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New report on effectiveness of advocacy methods

A survey report released yesterday has good news and bad news for association advocacy and government-relations professionals.

In short, it gives evidence that in-person constituent contact is the top method for influencing legislators, well above the effectiveness of direct contact from lobbyists. But, it seems that wide-scale grassroots form-letter campaigns are not nearly so effective.

These are both techniques often used by associations in their lobbying efforts, so this info provides a mixed bag of advice. The report, Communicating with Congress: Perceptions of Citizen Advocacy on Capitol Hill, conducted by The Partnership for a More Perfect Union at the Congressional Management Foundation, presents the results of a survey of 260 congressional staff members, mostly in the House of Representatives, in fall 2010.

My initial reaction to this is that every association that hosts a legislative "fly-in" day to bring members to meet with Congress should relay this piece of data to its members. What better way to encourage participation than to say "Your presence is the most effective method possible to represent the industry's needs to our legislators"?

But on the form-letter point, I wonder if this kind of grassroots advocacy is the best use of an association's GR resources or if it needs rethought. The report says that 53 percent of congressional staffers surveyed believe that form-message campaigns are sent without constituents' knowledge or approval. Whether this is true or not, it's a clear indicator of a lack of impact among the intended targets.

I'm not a GR pro, though, so I'm curious for your reaction to these points and to the report in general. What advocacy methods has your association found most effective?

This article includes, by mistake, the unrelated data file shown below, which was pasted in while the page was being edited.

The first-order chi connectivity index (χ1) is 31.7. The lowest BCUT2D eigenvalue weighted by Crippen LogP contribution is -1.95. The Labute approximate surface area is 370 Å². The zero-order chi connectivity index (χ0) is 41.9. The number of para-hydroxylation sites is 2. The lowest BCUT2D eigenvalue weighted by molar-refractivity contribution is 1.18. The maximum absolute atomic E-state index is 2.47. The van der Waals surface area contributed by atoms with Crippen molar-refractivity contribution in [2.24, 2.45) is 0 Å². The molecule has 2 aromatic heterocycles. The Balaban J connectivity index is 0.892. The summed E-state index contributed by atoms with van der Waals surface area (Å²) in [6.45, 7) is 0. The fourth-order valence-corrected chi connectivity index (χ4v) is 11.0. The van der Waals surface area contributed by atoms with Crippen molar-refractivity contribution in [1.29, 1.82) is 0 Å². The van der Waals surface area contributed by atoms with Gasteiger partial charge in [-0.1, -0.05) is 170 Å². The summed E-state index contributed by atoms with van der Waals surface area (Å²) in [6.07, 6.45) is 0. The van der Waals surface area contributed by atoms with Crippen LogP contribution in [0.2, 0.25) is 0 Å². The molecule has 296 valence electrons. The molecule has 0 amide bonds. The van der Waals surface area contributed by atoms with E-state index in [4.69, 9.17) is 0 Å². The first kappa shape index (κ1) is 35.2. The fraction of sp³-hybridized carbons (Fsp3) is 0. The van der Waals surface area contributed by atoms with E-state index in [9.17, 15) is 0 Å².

[Sidenote: you may also be interested in "5 Ways Hill Staffers Evaluate Your Association," by Bill Dalbec, from this month's issue of ASAE's Government Relations e-newsletter.]

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Comments

WITHOUT QUESTION an association (a group of entities or individuals) gains more credibility with officials and their staff from the Members themselves. However as a professional lobbyist, my job is to identify the RIGHT people to meet on the RIGHT issues at the RIGHT time. My members pay me to do that 'behind the scenes' work, then step back and take their picture. Officials and their staff rely on me to be there, to know the issues, and have my finger on the pulse of my Members. But when it comes for 'the ask' in the process...our Members are golden.

But without a doubt our association's best spokespeople and most effective lobbyists are those from 'the district.'

I do a session for Members called "Lobbying isn't Rocket Science," demonstrating some basic reminders when communicating with elected officials. Doesn't hurt to have someone give a lobbying education session once in a while.

A fly-in is more about public relations than it is about connecting with legislators. Associations get a lot of press coverage for these efforts.

But it's far more effective for association members to connect with their representatives in their home districts.

You shouldn't have to go to Washington or to the state capitol to tell your representatives who you are. They should know you back home and know what you care about.

Fly-ins play well with media, editorial boards, and the public. But the connection with legislators should have already been made.

Thanks Scott and David.

I like your take on the role of the lobbyist, Scott. Being the facilitator of connections is an important role. I see a similarity to my role as an editor: I can write all day, but when I can help association execs tell their stories in their own words, it creates a greater impact for readers. A lot of times, though, people don't think their stories or perspectives are interesting. I'm curious if you face similar challenges in asking members to be advocates. Do you find that they often don't see themselves as good candidates to meet with elected officials?

David, you're right about Washington, DC, fly-ins not being the exclusive point of value. I neglected to make that distinction in my post (my DC residence is showing). The Communicating With Congress report did mention in-person meetings in both DC and home-state offices, saying both are equally effective (and most effective above other methods): "Most of the staff surveyed said constituent visits to the Washington office (97%) and to the district/state office (94%) have some or a lot of influence on an undecided Member."

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